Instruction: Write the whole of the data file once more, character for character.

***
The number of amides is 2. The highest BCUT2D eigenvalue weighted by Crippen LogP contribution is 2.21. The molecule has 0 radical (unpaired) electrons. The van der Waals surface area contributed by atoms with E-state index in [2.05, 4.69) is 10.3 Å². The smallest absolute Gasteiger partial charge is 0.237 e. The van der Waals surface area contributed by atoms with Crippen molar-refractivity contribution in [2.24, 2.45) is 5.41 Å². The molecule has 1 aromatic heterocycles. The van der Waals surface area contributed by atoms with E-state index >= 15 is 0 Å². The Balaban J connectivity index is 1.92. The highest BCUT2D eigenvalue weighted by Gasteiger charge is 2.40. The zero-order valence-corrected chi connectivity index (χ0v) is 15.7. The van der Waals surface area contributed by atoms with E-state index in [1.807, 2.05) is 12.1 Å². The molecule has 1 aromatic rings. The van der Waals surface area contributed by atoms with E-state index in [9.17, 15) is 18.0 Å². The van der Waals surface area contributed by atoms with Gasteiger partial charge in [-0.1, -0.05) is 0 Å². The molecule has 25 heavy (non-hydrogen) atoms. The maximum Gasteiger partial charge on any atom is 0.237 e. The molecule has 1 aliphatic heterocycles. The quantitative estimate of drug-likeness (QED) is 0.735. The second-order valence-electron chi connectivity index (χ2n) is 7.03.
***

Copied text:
The number of amides is 2. The highest BCUT2D eigenvalue weighted by Crippen LogP contribution is 2.21. The molecule has 0 radical (unpaired) electrons. The van der Waals surface area contributed by atoms with E-state index in [2.05, 4.69) is 10.3 Å². The smallest absolute Gasteiger partial charge is 0.237 e. The van der Waals surface area contributed by atoms with Crippen molar-refractivity contribution in [2.24, 2.45) is 5.41 Å². The molecule has 1 aromatic heterocycles. The van der Waals surface area contributed by atoms with E-state index >= 15 is 0 Å². The Balaban J connectivity index is 1.92. The highest BCUT2D eigenvalue weighted by Gasteiger charge is 2.40. The zero-order valence-corrected chi connectivity index (χ0v) is 15.7. The van der Waals surface area contributed by atoms with E-state index in [1.807, 2.05) is 12.1 Å². The molecule has 1 aromatic rings. The van der Waals surface area contributed by atoms with E-state index in [9.17, 15) is 18.0 Å². The van der Waals surface area contributed by atoms with Gasteiger partial charge in [-0.1, -0.05) is 0 Å². The molecule has 25 heavy (non-hydrogen) atoms. The maximum Gasteiger partial charge on any atom is 0.237 e. The molecule has 1 aliphatic heterocycles. The quantitative estimate of drug-likeness (QED) is 0.735. The second-order valence-electron chi connectivity index (χ2n) is 7.03.